If you think that you may have any of these serious side effects, talk to your doctor.

Most frequent side effects

The following side effects are very common (these can affect at least 10 in every 100 patients):

•    diarrhoea, being sick (vomiting), feeling sick (nausea), dizziness, headache, rash

•    feeling weak.

Tests may also show:

•    decreases in phosphate in the blood

•    increased creatine kinase.

Other possible side effects

The following side effects are common (these can affect up to 10 in every 100 patients):

•    pain, stomach pain

•    difficulty sleeping, abnormal dreams

•    problems with digestion resulting in discomfort after meals, feeling bloated, flatulence

•    rashes (including red spots or blotches sometimes with blistering and swelling of the skin), which may be allergic reactions, itching, changes in skin colour including darkening of the skin in patches

•    other allergic reactions, such as wheezing, swelling or feeling light-headed.

Tests may also show:

•    low white blood cell count (a reduced white blood cell count can make you more prone to infection)

•    increased triglycerides (fatty acids), bile or sugar in the blood

•    liver and pancreas problems.

The following side effects are uncommon (these can affect up to 1 in every 100 patients):

•    anaemia (low red blood cell count)

•    breakdown of muscle, muscle pain or weakness which may occur due to damage to the kidney tubule cells.

Tests may also show:

•    decreases in potassium in the blood

•    increased creatinine in your blood

•    changes to your urine.

The following side effects are rare (these can affect up to 1 in every 1,000 patients):

•    back pain caused by kidney problems.

Other possible effects

Children who were administered emtricitabine, one of the components of Ictastan, also experienced anaemia (low red blood cell count), commonly and changes in skin colour including darkening of the skin in patches, very commonly. If the production of red blood cells is reduced, a child may have symptoms of tiredness or breathlessness.

Ictastan may change your body shape, by changing the way body fat is distributed. You may lose fat from your legs, arms and face; gain fat around the abdomen (tummy) and internal organs; get larger breasts or fatty lumps on the back of the neck (‘buffalo hump’). The cause and the long-term effects of these changes are not yet known.

Ictastan may also cause hyperlipaemia (increased fats in the blood) and resistance to insulin. Your doctor will test for these changes.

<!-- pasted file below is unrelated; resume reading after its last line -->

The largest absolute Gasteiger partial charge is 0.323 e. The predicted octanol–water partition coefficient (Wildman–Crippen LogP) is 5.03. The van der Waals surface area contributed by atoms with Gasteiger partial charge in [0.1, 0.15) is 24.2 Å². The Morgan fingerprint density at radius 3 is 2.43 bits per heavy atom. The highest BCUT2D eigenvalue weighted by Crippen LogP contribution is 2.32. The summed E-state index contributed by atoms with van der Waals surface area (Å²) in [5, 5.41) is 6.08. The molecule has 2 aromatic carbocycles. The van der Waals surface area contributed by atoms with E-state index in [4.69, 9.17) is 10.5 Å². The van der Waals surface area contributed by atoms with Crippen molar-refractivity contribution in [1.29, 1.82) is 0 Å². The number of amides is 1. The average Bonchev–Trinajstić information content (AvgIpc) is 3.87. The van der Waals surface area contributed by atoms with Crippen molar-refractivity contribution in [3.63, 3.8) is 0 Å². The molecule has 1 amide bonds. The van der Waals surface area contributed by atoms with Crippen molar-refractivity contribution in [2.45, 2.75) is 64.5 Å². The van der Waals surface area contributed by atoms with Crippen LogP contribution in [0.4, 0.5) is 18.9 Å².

Reporting of side effects

If you get any side effects, talk to your doctor, pharmacist or nurse. This includes any possible side effects not listed in this leaflet. You can also report side effects directly via the Yellow Card Scheme Website:

By reporting side effects you can help provide more information on the safety of this medicine.

5. How to store Ictastan

Keep this medicine out of the sight and reach of children.

Do not use this medicine after the expiry date which is stated on the bottle and carton after EXP. The expiry date refers to the last day of that month.

Store in the original package in order to protect from moisture.

Keep the container tightly closed.

Use within 30 days after first opening; store under 25 oC.

Do not throw away any medicines via wastewater or household waste. Ask your pharmacist how to throw away medicines you no longer use. These measures will help protect the environment.

6. Contents of the pack and other information What Ictastan contains

• The active substances are emtricitabine and tenofovir.

Each Ictastan 200mg/245mg Film-coated Tablet contains 200mg of emtricitabine and 245mg of tenofovir disoproxil (equivalent to 300.6mg of tenofovir disoproxil succinate).

• The other ingredients are lactose monohydrate, microcrystalline cellulose (E460), starch pregelatinised maize, croscarmellose sodium, magnesium stearate (E470b), poly(vinyl alcohol) (E1203), titanium dioxide (E171), macrogol 4000 (E1521), talc (E553b), indigo carmine aluminium lake (E132).

What Ictastan looks like and contents of the pack

Ictastan 200mg/245mg Film-coated Tablets are blue coloured, capsule shaped film-coated tablets, plain on both sides. The dimensions of the tablet are 19.3 mm x 8.8mm± 5%.

Ictastan 200mg/245mg Film-coated Tablets are supplied in HDPE bottles of 30 tablets. Each bottle contains a silica gel desiccant that must be kept in the bottle to help protect your tablets. The silica gel desiccant is contained in a separate canister and should not be swallowed.

30 (1 x 30) film-coated tablets 90 (3 x 30) film-coated tablets

Not all pack sizes may be marketed.

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This leaflet was last revised in March 2016.